No matter what industry you’re in; oil and gas, shipping and receiving, warehouse or construction, there is one common factor that business owners, including myself, have a difficult time dealing with… workplace accidents! In particular, forklift accidents. It’s easy to blame it on inadequate forklift maintenance or even a freak accident but in the world of business there shouldn’t be these types of errors. A typical forklift
accident is usually the fault of who’s operating it. Take a look below to find the most common operator errors!

Top 10 Common Forklift Faux Pas

• Traveling too fast – speeding
• Operating with elevated loads
• Erratic jerking while driving
• No communication with staff
• Hitching a ride or giving a ride
• Inadequate breaking, turning and backing
• Improper parking
• Blocking railway car/semi-trailer wheels
• Horseplay
• Intoxication

How to Lower These Risks

It’s important that you and your staff are on the same page.  If you have a few bad apples this can trickle down hurting your bottom line. To ensure proper safety and employee compliance, get rid the operators that are not following the safety guidelines and properly train a select few to carry on with business.

When I started to grow my online retail store I never thought it would blossom into what it has today. After 3 years I expanded largely and needed a warehouse where I can ship and receive goods. After one of my workers received a debilitating injury I vowed it would NEVER happen again! I decided to sit down with my staff and get down to the important stuff. My first question was “what can I do to make your job safer?”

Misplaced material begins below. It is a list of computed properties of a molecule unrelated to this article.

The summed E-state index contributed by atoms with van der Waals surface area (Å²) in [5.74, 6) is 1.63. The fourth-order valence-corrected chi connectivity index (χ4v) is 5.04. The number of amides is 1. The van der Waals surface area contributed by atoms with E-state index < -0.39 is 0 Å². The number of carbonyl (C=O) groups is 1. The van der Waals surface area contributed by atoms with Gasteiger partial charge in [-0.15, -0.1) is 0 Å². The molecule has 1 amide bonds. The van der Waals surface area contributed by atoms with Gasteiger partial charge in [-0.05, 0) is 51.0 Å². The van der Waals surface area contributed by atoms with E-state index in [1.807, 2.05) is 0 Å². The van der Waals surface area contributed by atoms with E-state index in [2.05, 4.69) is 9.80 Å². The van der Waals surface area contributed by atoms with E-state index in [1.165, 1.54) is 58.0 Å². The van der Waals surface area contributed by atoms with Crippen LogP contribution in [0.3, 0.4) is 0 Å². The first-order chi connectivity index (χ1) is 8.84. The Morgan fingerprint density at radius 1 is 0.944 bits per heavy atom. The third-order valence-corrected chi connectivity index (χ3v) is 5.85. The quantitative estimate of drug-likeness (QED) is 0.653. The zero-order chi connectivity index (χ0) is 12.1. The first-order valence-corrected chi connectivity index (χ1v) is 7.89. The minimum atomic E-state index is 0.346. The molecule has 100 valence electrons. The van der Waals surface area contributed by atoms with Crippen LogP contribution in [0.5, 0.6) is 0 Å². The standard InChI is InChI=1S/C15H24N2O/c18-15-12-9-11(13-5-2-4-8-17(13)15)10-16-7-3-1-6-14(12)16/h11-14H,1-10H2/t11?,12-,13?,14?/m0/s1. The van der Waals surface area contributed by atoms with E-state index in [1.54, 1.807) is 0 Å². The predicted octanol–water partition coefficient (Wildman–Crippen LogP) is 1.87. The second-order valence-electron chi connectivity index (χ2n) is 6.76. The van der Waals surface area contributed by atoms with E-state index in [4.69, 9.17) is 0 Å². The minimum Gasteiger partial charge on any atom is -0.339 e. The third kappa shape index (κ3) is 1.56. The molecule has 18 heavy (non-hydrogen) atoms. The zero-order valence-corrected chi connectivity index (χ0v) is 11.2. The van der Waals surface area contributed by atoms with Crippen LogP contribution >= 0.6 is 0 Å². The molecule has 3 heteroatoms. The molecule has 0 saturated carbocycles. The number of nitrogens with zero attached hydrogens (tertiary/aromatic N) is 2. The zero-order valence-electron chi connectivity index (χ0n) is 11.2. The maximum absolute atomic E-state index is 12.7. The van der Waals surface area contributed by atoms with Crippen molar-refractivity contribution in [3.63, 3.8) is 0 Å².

With a great deal of hands rising up I was shocked to see such an immediate and persistent response. The first answer I received was more training! I was a bit surprised since I had assumed that if I hired a package handler they knew how to handle packages and if I hired a forklift operator he knew how to operate a forklift! I also posted general safety guidelines throughout the warehouse assuming that would be enough. I was wrong! Since these men and women came from different situations I needed to gather them together and get everyone thinking about safety first! 

I set up mandatory weekly safety training meetings where we would discuss possible risks, watch forklift training videos and go over any areas of the warehouse that needed tending to. The overcrowded aisles became a hazard and dealing with those issues has helped tremendously! It’s important to properly train your employees the way you want them trained, never assume they know how you want your operation ran!

Author Bio – Sarah Shade is a research assistant for, she researches the latest in industrial news and brings her readers helpful information.